Boulder most likely will fall far short of reaching its goal of 100% renewable energy by 2030 if partnered with Xcel

As we consider a 20-year franchise with an investor-owned utility, it is worth remembering that Xcel is Colorado’s only utility with large, coal-fired power plants set to operate past 2030.* How will Xcel square our carbon goals with their need to deliver profits for shareholders?

One way might be creative accounting for carbon. Xcel’s “80% Carbon Reduction” is not the same as “80% Renewables.” Xcel could claim a “reduction in carbon” by, for example, shifting from coal to gas. We want more renewable energy, not merely the replacement of one fossil fuel for another.

Xcel’s “Path to 2050 Aspiration” includes “natural gas with carbon capture and storage” and “advanced nuclear” (neither of which has been proven at scale). Xcel’s path does not align with Boulder’s goal of 100% renewable energy, nor our expedited timeframe.

The Gap between 70% and 100% Renewables

Bridging the gap between Xcel’s goal of 70% renewable energy and Boulder’s goal of 100% by 2030 is likely to take $10’s of million of capital to build the renewable energy sources necessary to bridge Boulder’s gap, that Xcel would charge to us (plus their profit). This is because any services (renewables, microgrids, etc.) Xcel provides to Boulder that go beyond what Xcel provides to other customers are services that Boulder taxpayers would have to pay for. (State law CRS 40-3-106.) These would cost Boulder taxpayers unknown millions of dollars extra.

To be clear, the Franchise Agreement (para. 14.4) plainly says Xcel does not have to spend a dime on anything that it has a “good faith belief” the PUC will not allow the Company to recover [from the ratepayers]. In other words, Xcel will only spend other people’s money.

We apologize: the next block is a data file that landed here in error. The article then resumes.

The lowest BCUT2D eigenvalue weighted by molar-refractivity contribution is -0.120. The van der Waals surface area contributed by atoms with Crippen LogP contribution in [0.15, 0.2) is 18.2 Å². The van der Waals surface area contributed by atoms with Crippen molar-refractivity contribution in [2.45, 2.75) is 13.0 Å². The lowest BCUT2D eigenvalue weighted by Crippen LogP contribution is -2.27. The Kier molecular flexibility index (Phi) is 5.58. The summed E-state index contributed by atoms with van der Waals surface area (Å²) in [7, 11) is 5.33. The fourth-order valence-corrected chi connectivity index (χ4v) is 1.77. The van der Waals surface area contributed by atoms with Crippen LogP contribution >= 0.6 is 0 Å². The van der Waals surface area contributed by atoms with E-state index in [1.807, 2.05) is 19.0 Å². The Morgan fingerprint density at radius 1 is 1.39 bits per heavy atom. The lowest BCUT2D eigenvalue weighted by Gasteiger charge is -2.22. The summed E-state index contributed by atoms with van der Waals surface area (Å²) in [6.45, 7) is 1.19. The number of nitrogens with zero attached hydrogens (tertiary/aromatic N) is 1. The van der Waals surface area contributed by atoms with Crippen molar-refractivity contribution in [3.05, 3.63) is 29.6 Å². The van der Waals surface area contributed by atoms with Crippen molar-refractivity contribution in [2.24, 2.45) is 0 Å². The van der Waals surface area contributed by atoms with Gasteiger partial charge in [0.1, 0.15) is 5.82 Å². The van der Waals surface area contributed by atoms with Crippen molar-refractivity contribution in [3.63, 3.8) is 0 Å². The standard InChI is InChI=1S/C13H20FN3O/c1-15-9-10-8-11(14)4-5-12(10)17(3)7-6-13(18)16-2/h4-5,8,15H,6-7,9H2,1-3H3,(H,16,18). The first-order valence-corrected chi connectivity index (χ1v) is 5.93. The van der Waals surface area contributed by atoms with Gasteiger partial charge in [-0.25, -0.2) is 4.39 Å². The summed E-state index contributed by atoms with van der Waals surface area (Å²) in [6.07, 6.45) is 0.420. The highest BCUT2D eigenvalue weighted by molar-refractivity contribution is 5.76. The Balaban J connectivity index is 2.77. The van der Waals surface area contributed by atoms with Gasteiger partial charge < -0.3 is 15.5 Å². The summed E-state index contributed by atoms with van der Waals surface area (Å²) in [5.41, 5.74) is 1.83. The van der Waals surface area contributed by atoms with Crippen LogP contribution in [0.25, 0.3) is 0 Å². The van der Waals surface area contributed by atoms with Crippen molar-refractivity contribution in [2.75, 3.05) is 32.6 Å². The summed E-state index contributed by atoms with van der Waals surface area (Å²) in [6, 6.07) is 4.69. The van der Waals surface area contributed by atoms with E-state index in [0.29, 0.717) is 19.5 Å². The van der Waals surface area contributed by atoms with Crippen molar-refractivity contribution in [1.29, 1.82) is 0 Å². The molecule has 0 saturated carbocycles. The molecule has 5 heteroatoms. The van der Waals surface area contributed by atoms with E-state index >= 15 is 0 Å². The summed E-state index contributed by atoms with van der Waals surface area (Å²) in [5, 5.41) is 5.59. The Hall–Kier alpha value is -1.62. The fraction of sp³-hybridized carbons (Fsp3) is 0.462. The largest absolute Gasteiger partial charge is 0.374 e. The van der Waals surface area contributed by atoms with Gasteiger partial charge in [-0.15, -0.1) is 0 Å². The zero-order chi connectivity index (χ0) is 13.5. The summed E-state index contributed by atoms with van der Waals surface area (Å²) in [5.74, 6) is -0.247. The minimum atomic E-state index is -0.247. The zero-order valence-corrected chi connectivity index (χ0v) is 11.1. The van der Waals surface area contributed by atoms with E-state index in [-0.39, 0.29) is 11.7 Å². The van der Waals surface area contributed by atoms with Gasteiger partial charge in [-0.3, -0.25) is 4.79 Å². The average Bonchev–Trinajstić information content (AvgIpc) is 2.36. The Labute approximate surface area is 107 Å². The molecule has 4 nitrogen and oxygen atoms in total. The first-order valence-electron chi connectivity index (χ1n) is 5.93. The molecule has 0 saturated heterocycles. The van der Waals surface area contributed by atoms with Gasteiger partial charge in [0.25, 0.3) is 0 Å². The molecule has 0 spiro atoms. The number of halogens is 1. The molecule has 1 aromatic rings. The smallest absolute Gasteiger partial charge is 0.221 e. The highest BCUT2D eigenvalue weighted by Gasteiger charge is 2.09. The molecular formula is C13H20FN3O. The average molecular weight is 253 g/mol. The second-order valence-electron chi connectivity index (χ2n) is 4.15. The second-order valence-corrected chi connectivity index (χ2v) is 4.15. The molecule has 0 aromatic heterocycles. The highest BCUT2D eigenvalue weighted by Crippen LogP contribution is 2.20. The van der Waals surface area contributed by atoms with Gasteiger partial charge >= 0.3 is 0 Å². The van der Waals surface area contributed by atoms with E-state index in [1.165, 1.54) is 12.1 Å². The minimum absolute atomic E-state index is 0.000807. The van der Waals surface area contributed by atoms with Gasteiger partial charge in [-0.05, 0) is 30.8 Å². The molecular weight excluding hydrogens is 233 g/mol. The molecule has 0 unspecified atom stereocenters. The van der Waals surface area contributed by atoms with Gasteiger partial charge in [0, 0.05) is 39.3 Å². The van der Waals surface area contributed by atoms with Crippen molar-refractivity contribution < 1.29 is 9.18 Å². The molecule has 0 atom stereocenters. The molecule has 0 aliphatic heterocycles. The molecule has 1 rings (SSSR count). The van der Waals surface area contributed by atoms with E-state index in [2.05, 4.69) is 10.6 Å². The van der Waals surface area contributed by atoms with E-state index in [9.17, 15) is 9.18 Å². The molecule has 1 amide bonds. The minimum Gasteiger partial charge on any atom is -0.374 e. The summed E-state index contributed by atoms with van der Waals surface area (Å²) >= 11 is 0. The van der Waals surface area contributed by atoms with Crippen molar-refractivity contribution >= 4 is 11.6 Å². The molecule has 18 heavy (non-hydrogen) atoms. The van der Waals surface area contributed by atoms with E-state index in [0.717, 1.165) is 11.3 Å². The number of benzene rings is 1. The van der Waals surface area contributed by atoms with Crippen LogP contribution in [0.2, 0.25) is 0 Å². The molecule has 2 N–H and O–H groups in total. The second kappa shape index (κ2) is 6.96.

What are the Alternatives?

The City’s 2018 Request for Indicative Pricing (RFIP) showed that Boulder could save approximately $40 million per year on energy costs at 89% renewable power by purchasing from vendors other than Xcel. And, even at higher costs, Xcel would be providing only 53% renewables. ( We think this standard – 89% renewables at a cost of 2/3 of Xcel’s wholesale price – should be the one Xcel should meet or beat!

Note, analysis of the City’s July 17, 2020 RFP is underway and could uncover an even better deal.

See the Goldman School of Public Policy at University California Berkeley’s 2035 The Report from GridLab. This report uses the latest renewable energy and battery cost data to demonstrate the technical and economic feasibility of achieving 90% clean (carbon-free) electricity in the United States by 2035

See more about the risks of an Xcel franchise here. And, for more about the cost of the franchise, see The Costs of Staying with Xcel.